I have been going to sleep fairly early, getting about 9 hours of sleep per night, but yet I wake up exhausted. That is my biggest problem right now. No matter how much sleep I get, I am constantly tired. I push through it though...I wake up around 8:00 each day, get myself ready to go help my Step Dad for a few hours, then go home and lay in bed for a bit, get some energy, eat with the family, and call it a night. Maybe my problem is that I am not being a busy bee. I seem to stay more cheerful when I am working on 100 different things at once.

I think it is time to start making plans for the rest of my life. I need to get some ideas working on where I want to be, what I want to do, and how I am going to do it. I would call it My Bucket List, but I think it's going to be more work/daily life related than fun adventures. I feel uneasy when I do not what the next step is going to be. I know that right now I need to continue what I am doing, but I am starting to feel like a caged animal. I want to get out of this 3 week treatment bubble and start regaining a bit of my own life again. I am incredibly grateful for my family & how they have taken care of me in the last 6 months. I have not had to worry about anything except my own well being. I realize how lucky I am every day. I also realize I can't live in their safe little bubble forever either. I have lived on my own since I was 18. I need to find that ability again.

Thankfully, after this treatment on Friday, I am finished with treatment until November. I have to return to New York on August 4th for scans and a check-up with The Wizard, but after that (as long as things are OK) I am free from the medical world until the beginning of November. I can't begin to explain how excited I am for a break from needles, and Chemo Suites, and lab coats. I am extremely grateful for the wonderful care I have received; however, one place where you wish they would forget your name is in a cancer center.

I should stop complaining. I have an amazing life. I am--hopefully still--NED. I feel so at peace with my decision to try to work things out with Mr. Spots, and I have fun adventures planned in NYC this week. But, I said in the beginning that I was going to be completely honest in what I post on this blog. I can't pretend like every day is a good day--most days are great days--but there are days when I just don't feel like being upbeat. Today is one of them. I will get over my funk & be back to myself in no time. I know it.

Now...I need a nap. Again.

Saturday, July 16, 2011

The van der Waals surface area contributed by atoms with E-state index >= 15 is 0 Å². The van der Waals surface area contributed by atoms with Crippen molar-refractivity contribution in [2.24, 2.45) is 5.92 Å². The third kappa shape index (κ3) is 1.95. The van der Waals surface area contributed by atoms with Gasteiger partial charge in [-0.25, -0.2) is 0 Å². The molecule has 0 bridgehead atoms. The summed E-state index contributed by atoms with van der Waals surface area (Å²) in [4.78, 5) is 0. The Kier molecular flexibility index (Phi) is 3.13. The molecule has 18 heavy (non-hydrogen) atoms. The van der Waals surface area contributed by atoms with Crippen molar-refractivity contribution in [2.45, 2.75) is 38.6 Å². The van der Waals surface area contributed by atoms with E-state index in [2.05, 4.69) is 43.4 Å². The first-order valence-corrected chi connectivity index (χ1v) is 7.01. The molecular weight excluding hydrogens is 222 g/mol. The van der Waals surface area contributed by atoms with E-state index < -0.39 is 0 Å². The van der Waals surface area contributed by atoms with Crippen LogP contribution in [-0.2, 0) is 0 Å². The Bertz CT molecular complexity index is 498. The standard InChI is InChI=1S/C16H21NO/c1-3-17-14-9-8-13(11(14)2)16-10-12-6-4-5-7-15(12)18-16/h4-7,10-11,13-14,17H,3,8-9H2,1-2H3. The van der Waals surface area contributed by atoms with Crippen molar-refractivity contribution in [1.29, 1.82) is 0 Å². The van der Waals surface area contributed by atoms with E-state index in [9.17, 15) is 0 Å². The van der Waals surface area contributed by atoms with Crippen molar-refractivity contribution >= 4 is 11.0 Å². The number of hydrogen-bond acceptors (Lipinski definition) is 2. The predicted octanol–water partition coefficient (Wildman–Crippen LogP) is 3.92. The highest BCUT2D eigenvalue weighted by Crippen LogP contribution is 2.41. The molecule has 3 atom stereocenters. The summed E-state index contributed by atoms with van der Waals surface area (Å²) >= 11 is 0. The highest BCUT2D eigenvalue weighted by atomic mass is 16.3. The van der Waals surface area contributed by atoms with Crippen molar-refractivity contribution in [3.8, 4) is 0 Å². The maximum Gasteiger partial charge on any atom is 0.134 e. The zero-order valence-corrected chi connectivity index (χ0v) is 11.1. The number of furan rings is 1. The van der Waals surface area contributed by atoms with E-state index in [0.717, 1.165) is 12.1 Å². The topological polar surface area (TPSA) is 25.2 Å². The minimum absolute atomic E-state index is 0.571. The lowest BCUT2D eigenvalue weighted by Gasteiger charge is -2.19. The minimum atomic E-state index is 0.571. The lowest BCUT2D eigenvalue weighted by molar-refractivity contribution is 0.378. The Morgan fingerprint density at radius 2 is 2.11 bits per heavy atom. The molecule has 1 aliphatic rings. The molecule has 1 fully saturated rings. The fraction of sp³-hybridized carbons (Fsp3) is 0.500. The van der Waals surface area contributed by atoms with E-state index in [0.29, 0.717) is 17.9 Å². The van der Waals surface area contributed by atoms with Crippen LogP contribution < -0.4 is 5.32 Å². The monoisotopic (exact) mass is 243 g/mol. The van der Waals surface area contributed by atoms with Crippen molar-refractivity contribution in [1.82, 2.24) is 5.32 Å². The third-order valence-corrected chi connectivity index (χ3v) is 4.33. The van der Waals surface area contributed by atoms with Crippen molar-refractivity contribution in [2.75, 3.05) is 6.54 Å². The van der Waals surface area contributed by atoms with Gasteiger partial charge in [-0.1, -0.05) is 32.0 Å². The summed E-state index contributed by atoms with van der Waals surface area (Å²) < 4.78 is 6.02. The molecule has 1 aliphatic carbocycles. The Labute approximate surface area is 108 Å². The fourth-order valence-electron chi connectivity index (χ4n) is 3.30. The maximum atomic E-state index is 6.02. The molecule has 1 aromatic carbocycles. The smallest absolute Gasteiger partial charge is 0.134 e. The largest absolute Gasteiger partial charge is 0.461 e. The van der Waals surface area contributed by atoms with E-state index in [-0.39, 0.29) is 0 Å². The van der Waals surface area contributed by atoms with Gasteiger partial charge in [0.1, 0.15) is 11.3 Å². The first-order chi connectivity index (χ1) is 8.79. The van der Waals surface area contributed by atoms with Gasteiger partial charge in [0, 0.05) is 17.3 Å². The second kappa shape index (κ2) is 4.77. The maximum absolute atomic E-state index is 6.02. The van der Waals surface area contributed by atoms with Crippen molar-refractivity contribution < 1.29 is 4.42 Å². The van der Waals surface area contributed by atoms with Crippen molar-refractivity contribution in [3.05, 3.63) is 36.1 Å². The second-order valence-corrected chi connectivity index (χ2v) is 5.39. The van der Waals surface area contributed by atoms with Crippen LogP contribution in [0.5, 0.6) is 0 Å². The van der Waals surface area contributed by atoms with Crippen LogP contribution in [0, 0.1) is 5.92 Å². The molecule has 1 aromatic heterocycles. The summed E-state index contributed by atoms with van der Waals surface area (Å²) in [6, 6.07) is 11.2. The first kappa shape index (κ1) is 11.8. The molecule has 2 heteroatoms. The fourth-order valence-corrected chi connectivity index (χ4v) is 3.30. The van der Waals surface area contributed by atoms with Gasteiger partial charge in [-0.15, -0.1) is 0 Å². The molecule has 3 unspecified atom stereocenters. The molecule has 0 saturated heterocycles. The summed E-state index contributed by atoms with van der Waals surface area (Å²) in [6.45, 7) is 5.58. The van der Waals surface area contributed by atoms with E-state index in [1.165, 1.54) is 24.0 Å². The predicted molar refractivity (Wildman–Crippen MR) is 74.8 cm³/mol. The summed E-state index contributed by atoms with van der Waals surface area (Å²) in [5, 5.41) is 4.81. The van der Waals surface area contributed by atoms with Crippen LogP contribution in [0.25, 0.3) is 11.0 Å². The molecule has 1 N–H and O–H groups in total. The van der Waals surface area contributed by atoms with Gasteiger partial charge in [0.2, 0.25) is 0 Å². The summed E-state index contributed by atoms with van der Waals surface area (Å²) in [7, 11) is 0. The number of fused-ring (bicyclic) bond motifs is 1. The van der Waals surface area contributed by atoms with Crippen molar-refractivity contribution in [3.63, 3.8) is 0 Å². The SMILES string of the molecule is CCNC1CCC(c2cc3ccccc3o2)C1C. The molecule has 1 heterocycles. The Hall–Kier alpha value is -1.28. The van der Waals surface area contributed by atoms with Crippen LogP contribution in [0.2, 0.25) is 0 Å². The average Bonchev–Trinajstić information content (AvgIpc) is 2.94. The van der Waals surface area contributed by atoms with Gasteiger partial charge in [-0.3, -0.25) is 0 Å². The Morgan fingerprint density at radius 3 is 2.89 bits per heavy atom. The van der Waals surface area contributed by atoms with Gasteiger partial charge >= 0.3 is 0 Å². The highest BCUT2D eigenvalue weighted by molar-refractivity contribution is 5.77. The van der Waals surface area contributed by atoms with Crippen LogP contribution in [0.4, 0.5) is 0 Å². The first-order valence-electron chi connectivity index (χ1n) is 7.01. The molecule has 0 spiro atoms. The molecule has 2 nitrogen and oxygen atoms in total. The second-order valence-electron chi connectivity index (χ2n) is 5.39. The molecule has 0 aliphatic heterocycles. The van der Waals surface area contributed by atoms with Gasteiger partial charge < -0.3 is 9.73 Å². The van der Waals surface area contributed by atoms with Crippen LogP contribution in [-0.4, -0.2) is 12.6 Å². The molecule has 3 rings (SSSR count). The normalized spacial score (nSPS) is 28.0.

What a pretty Saturday!
(Thanks, E, for letting me use your picture!)

Life has been uneventful for the last few days which has been a nice change. A lot of reading & sleeping. One of my old friends actually sent me a message Thursday night around 9 pm and asked if I wanted to go out. My response was "I am already in bed." He immediately replied, "....Remember when you used to be fun? That was cool..." I am officially an old boring lady! Oh well. I don't feel like I can get enough sleep.

Last night I decided to go out with a group of my friends to see this band I had heard a lot of great things about. I am very glad I went. Not only did I have a blast with my friends, I saw people I had not seen in years! It was nice to play catch up. Oh, and if you have the opportunity to see Snackbar Jones, dooooo it.

It is hard to believe--again--that I leave for New York on Wednesday. This time it will be a fun trip. Mom & I are meeting up with Mom's best friend from Canada & her daughter. I am very excited to see both of them. We are going up on Wednesday so that we can have some playtime before my 4th treatment on Friday.

Anyway, not much to tell. I just wanted to post a hello message. I also came across an awesome video this morning that I think everyone should watch. It is only 30 seconds long but it is very impacting. Share it!

One last thing--to the girl who talked to Mr. Spots on Friday, thanks for reading my blog & for saying all the great things you did! He sent me a very sweet message that night. I hope to meet you when I make it back to Roanoke!

Enjoy this beautiful weather. Don't forget the sunscreen!

Wednesday, July 13, 2011

No Drama, Just Facts.

I realized I have been writing a lot about my emotional life & have said very little about my health. I figured I should post a quick update & let everyone know how things are going.

Pathology report from the mole removed last Friday: The results are in; however, the doctor is out of town until Monday. When I called today the receptionist told me that the results were in and a nurse would call me this afternoon. Well, the nurse called, informed me that she could not give me the results, and that I had to wait for the doctor to return on Monday. Annoying. I am not freaking out though. I am going to have faith that it was just an unusual mole. I mean, if it was melanoma, wouldn't the dermatologist inform my oncologist, even if he is on vacation? That is what I am telling myself. Regardless, I am glad it is off of me. Better to be safe than sorry.